Episode 90 - Show Notes & Advice

Grow, cook, eat, arrange podcast -90
Grow, cook, eat, arrange podcast - 90

episode 90 | show notes & advice

episode description


This week, Sarah chats to returning guest and Head Gardener at West Dean Gardens, Tom Brown, about the art of forcing bulbs indoors. 

A fount of knowledge and a truly systematic thinker, Tom’s expertise is epitomised by the variety of plants and flowers cultivated within West Dean’s great Victorian ‘glasshouses’ which he oversees.  


The glasshouses are also famed for their incredible standard of trained fruit, which covers the back walls of the gardens.

In this podcast, Sarah and Tom share their tips on forcing bulbs indoors, tricks for extending flowering times, exciting plant trial plans, and much more.


in this episode, discover


  • The wonderful world of hyacinths
  • Experiments with amaryllis bulbs
  • Gorgeous centrepiece ideas for your Christmas table
  • Exotic plants that make a statement
  • Upcoming trials at West Dean Gardens


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Sarah's tips for forcing hyacinth bulbs (4:40)


Inspired by author and garden-designer, Vita Sackville-West, and her abundant garden at Sissinghurst, Sarah’s method rests on controlling temperature to force the bulbs into flower. 


To make this happen

  • Put the bulb somewhere cold, like the fridge, and leave it there for 6 weeks
  • Next, pot them and bring into the house for long enough to break their dormancy – ideal places include under the bed, beneath the stairs, or anywhere totally dark 
  • The bulbs are then fooled into thinking it’s spring and begin to grow due to the warmth of the house - a great trick


Tom's method for bringing hyacinths into flower (6:25)


This method should bring the bulbs into flower 4-6 weeks early

  • Tom chooses to pot the bulbs individually before planting in larger groups, to ensure the bulb is capable of producing a bud, and so the display is as full as possible
  • He follows on by placing netting and forcing frames over the dormant bulbs for a couple of months and storing in darkness
  • Tom explains that the key to success is in the ‘dark period’ which enables the bulbs to grow strong and healthy roots


Another tip for forcing hyacinth bulbs (8:25)

  • Another great trick Sarah learned from Tom starts with planting individual hyacinth bulbs in 9cm pots
  • This is an essential step to ensure roots form and that the bulb that will ultimately produce a flower. Remember – one dire bulb could ruin the whole display, so this is a great approach to reduce the risk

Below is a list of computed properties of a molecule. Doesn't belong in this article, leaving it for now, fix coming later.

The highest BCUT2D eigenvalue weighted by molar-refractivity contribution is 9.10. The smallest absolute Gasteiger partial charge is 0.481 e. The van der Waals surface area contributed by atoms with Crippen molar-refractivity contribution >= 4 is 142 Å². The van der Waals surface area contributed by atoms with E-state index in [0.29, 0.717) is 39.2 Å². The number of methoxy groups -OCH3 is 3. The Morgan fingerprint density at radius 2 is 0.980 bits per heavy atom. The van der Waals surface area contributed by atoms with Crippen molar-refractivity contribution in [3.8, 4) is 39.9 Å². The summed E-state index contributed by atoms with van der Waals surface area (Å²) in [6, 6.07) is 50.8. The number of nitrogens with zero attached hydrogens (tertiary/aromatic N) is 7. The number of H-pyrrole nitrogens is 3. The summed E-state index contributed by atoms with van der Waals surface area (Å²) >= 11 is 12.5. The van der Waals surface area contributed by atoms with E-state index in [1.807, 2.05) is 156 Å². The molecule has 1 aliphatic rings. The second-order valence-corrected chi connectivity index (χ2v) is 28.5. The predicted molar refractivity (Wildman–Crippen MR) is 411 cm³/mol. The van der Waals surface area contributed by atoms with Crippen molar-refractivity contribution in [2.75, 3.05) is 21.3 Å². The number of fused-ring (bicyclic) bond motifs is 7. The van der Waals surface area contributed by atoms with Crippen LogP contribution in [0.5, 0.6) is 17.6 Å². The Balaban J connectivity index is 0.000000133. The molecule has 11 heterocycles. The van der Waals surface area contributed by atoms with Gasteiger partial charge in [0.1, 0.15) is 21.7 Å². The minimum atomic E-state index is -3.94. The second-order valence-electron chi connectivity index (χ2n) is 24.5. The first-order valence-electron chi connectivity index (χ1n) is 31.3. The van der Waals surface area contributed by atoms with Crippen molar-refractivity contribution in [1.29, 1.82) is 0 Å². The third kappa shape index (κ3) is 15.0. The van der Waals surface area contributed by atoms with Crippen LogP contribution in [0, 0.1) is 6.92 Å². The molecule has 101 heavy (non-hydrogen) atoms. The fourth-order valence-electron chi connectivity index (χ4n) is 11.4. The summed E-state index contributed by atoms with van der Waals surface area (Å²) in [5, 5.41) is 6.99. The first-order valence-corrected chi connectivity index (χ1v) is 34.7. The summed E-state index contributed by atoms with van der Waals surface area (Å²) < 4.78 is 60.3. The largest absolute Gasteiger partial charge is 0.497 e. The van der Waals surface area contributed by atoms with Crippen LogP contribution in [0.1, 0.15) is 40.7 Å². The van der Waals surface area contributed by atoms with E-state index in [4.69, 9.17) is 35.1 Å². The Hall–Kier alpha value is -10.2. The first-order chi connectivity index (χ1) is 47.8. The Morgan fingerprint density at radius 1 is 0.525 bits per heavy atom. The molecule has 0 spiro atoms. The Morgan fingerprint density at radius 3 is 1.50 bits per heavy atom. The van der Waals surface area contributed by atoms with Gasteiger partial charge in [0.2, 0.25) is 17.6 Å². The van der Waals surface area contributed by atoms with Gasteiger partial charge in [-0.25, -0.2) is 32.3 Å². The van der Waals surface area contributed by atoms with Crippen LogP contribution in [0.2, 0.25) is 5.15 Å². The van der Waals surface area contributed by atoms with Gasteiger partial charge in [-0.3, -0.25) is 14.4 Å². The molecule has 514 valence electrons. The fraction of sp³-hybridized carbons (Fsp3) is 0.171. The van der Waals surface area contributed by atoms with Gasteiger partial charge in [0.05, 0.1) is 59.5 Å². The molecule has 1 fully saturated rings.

• When the bulbs begin to form flower spikes, or there’s bullet-like green protuberance coming from the bulb, it’s the right time to pot your perfect display – saves heartache and wasted time


Tips from West Dean: hold back on the water (9:05) 


Many gardeners are guilty of over-watering. So, remember, less is definitely more when it comes to nurturing bulbs.

  • Over-watering can cause the bulb to rot which takes the form of nasty mould in the apex of the plant, visible as the crown begins to push up 
  • Don’t forget that at the beginning or end of the season, when the growth rate is low, the plants won’t have the ability to deal with excess water. Be sure to watch out for botrytis and rot
  • Don’t water the plant when it’s in flower, as this can cause the florets to go brown 


Top tips for a decadent hyacinth display (12:40)

  • Tom likes to display two-toned blue, white, and cream hyacinth varieties in huge terracotta pots for maximum impact
  • Sarah chooses to replant the forced bulbs in the cutting garden. The look is more naturalistic due to the sparer flowers and air between 


Tips for experimenting with amaryllis bulbs (17:35) 

Sarah and Tom share tips for getting the best from amaryllis bulbs 

  • Tom experiments to improve flowering time, reinforcing how temperature-sensitive amaryllis bulbs can be. He adds - if you’re looking to display amaryllis over Christmas time, bringing them into a cooler environment means they might take their time to flower, but it’s worth it in the end
  • Sarah shares that bringing an amaryllis into flower over a shelf over a radiator, without a draft, is a truly effective way to bring them along. Although, be careful not to water even if they seem dormant
  • If you’re growing a tall cultivar, a pot can provide ballast. Tom recommends purchasing metal amaryllis stakes, to support the stem 
  • Don’t be tempted to chuck the bulb out after Christmas time. Every year you keep the bulb, it will put on two fingers breadth on the circumference, so after two years, it will produce a whole new flowering spike, and each spike will have one more flowering head